Images that claim to show that sea levels have not risen over the course of eight decades were not, as claimed, taken 80 years apart.
The meme comprises two photographs, both of which show a section of the Great Wall of China called Laolongtou, or ‘Old Dragon’s Head’, that juts out into the sea ( here ).
The first photograph of Laolongtou is in black and white and has been labelled: “80 years ago”. The second, which is in colour, is labelled: “Today.”
In an apparent reference to the sea level remaining the same in both pictures, the meme reads: “Those rising sea levels though.”
However, the first image was taken in 2008 and has been digitally doctored to appear older, and the second photo was taken at least a decade ago.
The photo allegedly from 80 years ago is a black and white version of this photograph ( here ) uploaded to photo-sharing website Flickr. Its caption states that it was taken on September 15, 2008. A comparison can be seen ( here ).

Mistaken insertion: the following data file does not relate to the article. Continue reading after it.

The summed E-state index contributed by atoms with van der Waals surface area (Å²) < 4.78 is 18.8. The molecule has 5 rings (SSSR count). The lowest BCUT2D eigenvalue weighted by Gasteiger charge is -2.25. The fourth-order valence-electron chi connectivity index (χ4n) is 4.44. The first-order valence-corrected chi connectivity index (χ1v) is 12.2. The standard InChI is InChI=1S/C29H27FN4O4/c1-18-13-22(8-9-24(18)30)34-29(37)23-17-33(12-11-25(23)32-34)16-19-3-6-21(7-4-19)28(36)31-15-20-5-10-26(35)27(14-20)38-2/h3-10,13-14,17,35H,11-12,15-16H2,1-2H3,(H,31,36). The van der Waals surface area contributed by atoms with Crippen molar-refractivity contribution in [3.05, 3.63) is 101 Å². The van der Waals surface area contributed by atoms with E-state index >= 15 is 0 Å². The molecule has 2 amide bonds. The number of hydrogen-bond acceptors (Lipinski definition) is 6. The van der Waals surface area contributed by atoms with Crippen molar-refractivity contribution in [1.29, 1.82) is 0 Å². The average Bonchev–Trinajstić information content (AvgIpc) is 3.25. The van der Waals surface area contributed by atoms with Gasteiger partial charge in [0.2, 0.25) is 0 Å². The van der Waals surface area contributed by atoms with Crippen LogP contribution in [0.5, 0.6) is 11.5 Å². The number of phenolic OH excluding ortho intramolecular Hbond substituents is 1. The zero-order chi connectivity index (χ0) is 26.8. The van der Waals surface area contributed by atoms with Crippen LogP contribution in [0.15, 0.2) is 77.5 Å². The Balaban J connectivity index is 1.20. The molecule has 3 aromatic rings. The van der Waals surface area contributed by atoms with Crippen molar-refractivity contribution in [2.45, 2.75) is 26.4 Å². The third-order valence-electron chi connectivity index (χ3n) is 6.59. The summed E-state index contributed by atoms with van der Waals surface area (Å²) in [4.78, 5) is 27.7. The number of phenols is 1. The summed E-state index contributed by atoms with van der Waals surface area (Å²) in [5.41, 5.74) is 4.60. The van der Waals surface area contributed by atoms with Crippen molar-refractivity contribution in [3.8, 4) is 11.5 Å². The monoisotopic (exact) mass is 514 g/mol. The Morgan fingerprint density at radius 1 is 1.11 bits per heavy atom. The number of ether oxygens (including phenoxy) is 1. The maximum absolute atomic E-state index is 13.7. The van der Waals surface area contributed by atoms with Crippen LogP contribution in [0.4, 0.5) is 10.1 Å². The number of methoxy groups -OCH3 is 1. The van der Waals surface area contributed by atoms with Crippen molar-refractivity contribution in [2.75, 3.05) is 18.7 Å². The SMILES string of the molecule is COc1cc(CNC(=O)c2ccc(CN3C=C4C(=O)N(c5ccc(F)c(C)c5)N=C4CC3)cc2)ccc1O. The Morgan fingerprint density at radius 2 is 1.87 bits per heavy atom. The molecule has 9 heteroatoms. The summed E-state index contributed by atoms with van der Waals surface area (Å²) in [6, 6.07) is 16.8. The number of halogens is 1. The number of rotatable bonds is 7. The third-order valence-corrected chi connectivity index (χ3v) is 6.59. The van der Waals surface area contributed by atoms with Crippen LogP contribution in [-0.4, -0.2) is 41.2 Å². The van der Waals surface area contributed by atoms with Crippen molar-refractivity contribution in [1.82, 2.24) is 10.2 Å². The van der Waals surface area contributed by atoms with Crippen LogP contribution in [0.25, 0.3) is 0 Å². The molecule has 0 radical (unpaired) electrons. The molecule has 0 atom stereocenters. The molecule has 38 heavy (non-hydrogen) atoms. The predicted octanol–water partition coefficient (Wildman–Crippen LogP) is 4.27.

The second photo can be traced to a website promoting travel to the wall, which was copyrighted in 2012 ( here ).
Experts have told Reuters that it is not possible to accurately measure sea level rise just by looking at two images of the same location at different periods of time ( here ).
The U.S. National Oceanic and Atmospheric Administration (NOAA) says the global mean sea level has risen about 21 to 24 centimetres since 1880 ( here ).
False. The image purportedly from 80 years ago was taken in 2008 and has been digitally doctored to appear older. The photo from “today” can be traced to a travel website copyrighted in 2012.
This article was produced by the Reuters Fact Check team. Read more about our work to fact-check social media posts here.
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